Nelson Cruz is tied for the major league lead in home runs with Jose Abreu and Edwin Encarnacion at 25 apiece, but the Orioles slugger says he likely will not participate in the upcoming Home Run Derby at Target Field, reports Eduardo A. Encina of the Baltimore Sun.
Though there has been compelling statistical evidence showing that the Home Run Derby does not have an adverse effect on hitters in the second half, Cruz is reticent to participate because he fears that the Home Run Derby could affect his swing.
“I don’t know if it would affect me, but even if it’s two or three games, that could be the difference between us making [the postseason],” Cruz said. “I don’t know if it’s worth that.”
“It’s not like batting practice, where you’re hitting it all over the field,” Cruz said. “You’re trying to hit a homer on every swing, on every pitch.”
Cruz signed a one-year, $8 million deal with the Orioles on February 22. As a result of his slashing .284/.351/.575 with 25 home runs and 66 RBI, if his production doesn’t crater in the second half, the 33-year-old Cruz will likely be able to parlay his 2014 performance into a multi-year contract, even if he’ll once again be tied to draft pick compensation.
We learned yesterday that Marlins outfielder Giancarlo Stanton accepted National League captain Troy Tulowitzki’s invitation to participate in the Home Run Derby.
Athletics southpaw Sean Manaea delivered his first career no-hitter against the Red Sox in a decisive 3-0 victory on Saturday night. Any thought of a perfect game was banished in the first at-bat, when Mookie Betts drew a leadoff six-pitch walk to open the first inning. From there, Manaea was nearly flawless, holding the Sox to four total baserunners and striking out 10 of 30 batters faced — a career record.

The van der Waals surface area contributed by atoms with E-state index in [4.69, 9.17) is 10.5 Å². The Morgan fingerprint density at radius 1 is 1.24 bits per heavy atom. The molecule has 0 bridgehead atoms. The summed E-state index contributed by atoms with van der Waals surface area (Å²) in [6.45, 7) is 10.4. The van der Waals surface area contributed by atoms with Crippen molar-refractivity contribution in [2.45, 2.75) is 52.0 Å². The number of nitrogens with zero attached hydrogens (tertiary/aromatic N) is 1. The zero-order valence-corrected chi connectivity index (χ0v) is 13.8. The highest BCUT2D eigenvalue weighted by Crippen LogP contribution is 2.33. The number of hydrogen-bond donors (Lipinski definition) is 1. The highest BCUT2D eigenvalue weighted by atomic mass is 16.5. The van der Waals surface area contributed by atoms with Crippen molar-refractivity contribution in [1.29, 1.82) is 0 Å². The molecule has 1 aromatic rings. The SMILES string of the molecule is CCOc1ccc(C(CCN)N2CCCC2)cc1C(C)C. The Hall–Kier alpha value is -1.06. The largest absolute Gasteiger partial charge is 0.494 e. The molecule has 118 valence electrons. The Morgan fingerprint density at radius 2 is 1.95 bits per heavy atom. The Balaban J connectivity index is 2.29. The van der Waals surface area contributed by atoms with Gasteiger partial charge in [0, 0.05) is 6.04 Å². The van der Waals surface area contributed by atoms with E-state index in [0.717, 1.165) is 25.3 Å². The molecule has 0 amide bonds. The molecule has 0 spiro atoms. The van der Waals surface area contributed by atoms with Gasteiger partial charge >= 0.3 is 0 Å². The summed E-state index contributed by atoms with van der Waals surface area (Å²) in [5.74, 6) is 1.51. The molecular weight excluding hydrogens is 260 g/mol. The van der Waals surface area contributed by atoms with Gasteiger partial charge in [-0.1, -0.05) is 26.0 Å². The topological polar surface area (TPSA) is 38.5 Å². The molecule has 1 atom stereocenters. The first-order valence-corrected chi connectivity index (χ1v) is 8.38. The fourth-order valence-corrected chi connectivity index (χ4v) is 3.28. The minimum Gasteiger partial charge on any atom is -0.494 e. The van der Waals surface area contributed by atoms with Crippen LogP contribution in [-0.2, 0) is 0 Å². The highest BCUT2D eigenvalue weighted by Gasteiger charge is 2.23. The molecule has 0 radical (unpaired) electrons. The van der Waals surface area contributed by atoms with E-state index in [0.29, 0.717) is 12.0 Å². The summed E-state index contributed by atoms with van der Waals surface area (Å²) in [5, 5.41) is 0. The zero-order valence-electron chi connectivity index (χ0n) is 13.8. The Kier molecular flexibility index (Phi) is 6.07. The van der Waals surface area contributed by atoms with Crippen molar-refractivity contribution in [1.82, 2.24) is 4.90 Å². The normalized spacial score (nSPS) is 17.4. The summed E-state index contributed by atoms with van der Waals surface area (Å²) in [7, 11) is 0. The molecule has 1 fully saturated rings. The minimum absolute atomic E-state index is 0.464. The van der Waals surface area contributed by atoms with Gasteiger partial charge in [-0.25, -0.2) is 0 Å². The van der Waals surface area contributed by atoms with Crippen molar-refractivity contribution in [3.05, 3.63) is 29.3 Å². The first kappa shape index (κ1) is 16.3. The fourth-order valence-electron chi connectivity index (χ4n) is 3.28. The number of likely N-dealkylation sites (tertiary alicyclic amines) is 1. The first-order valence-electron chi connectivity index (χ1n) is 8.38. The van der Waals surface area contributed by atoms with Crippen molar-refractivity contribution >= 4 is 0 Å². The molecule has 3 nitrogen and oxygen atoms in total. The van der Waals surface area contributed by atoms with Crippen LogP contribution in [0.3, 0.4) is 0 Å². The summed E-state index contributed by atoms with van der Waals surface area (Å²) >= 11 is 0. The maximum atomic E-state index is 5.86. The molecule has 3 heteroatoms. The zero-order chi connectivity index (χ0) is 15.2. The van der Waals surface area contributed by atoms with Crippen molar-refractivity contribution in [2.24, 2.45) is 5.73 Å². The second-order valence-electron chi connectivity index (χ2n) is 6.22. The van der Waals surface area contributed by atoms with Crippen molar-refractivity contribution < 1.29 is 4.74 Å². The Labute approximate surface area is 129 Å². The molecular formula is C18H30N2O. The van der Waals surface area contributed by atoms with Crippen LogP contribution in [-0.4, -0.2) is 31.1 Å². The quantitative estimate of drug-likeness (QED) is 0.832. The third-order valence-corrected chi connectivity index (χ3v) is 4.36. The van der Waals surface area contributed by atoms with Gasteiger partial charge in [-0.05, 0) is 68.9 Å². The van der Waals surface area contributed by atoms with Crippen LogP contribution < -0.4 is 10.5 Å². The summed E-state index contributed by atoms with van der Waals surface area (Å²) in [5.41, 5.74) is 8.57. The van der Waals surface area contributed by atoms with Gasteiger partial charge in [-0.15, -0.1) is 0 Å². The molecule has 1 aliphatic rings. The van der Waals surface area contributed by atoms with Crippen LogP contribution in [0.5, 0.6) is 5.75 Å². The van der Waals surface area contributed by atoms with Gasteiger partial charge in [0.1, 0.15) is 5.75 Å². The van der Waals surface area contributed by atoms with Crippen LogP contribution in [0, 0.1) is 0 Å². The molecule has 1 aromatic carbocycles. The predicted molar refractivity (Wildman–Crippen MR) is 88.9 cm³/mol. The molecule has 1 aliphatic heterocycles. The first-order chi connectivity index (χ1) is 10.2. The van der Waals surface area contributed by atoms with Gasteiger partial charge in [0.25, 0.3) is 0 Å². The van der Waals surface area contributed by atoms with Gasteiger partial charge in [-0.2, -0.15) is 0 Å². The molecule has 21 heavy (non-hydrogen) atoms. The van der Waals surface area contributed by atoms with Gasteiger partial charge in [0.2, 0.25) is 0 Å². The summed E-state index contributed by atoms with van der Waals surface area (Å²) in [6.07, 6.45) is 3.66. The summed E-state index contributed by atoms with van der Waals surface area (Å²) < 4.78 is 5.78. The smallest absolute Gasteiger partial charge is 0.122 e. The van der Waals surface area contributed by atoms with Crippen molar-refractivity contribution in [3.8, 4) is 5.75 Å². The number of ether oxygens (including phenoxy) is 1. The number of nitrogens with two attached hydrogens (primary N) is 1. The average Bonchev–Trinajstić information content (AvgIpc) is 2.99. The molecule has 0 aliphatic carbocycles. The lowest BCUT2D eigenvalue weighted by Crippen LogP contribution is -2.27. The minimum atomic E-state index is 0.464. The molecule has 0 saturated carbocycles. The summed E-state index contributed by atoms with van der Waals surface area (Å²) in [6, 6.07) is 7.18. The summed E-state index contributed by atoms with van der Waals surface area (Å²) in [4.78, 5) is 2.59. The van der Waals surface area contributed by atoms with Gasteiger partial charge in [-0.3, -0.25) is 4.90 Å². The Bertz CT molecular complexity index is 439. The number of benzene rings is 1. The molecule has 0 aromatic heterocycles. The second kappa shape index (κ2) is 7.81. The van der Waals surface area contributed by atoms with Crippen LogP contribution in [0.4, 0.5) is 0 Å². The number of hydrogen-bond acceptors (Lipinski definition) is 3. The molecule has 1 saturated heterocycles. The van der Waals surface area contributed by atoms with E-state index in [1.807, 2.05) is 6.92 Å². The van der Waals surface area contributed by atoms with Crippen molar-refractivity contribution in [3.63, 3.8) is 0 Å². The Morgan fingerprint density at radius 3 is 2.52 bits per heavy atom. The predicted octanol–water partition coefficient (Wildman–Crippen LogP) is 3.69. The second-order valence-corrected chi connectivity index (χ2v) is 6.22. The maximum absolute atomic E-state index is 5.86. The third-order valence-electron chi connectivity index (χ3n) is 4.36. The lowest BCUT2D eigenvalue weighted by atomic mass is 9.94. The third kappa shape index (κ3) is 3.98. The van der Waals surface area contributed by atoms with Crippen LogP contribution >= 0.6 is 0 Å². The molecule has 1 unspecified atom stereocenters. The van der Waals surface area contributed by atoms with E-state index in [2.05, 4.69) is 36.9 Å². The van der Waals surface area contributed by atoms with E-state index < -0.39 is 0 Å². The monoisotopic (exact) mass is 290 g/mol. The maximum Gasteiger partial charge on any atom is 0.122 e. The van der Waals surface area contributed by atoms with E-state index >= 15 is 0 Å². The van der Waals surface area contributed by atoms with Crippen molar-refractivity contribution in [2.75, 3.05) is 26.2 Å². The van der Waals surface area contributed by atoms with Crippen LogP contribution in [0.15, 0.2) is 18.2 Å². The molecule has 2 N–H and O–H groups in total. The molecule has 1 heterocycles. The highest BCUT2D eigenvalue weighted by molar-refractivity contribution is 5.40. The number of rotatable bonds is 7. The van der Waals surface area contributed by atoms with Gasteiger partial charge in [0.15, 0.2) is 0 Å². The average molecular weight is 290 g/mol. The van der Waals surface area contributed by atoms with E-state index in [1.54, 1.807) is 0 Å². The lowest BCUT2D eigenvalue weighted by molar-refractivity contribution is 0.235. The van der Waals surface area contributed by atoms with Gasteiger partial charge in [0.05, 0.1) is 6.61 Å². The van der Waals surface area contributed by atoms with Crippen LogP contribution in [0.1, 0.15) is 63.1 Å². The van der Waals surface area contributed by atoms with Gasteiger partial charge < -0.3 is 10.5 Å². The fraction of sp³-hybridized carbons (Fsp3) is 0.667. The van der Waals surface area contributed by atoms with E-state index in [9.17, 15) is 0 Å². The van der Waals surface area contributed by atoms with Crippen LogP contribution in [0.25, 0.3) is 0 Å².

Manaea was gifted a three-run lead thanks to RBI doubles from Jed Lowrie and Stephen Piscotty and Marcus Semien‘s solo shot off of Chris Sale in the fifth inning. While the Red Sox managed to draw two walks off of Manaea, they didn’t come anywhere close to plating a run. Andrew Benintendi tried to break up the no-no in the sixth inning with an infield hit down the first base line, but strayed out of bounds and later saw his hit reversed on a call of batter interference.
Entering the ninth inning, the 26-year-old lefty was sitting at just 95 pitches through eight frames of no-hit ball. He quickly deposed Blake Swihart and Mookie Betts with a groundout and fly out, then walked Benintendi on seven pitches. Any threat the Red Sox might have posed was soon eliminated, however, as Hanley Ramirez ground into a force out to complete the no-hitter.
Manaea is the first A’s pitcher to toss a no-no since Dallas Braden’s perfect game against the Rays eight years ago. The last time the Red Sox were on the losing end of a no-hitter was also against an AL West rival, when the Mariners’ Chris Bosio clinched a 2-0 no-no on April 22, 1993. Manaea’s feat is even more outstanding given how dominant the Red Sox have looked this season: prior to Saturday’s defeat, they boasted a 17-2 record and had yet to be shut out during the regular season.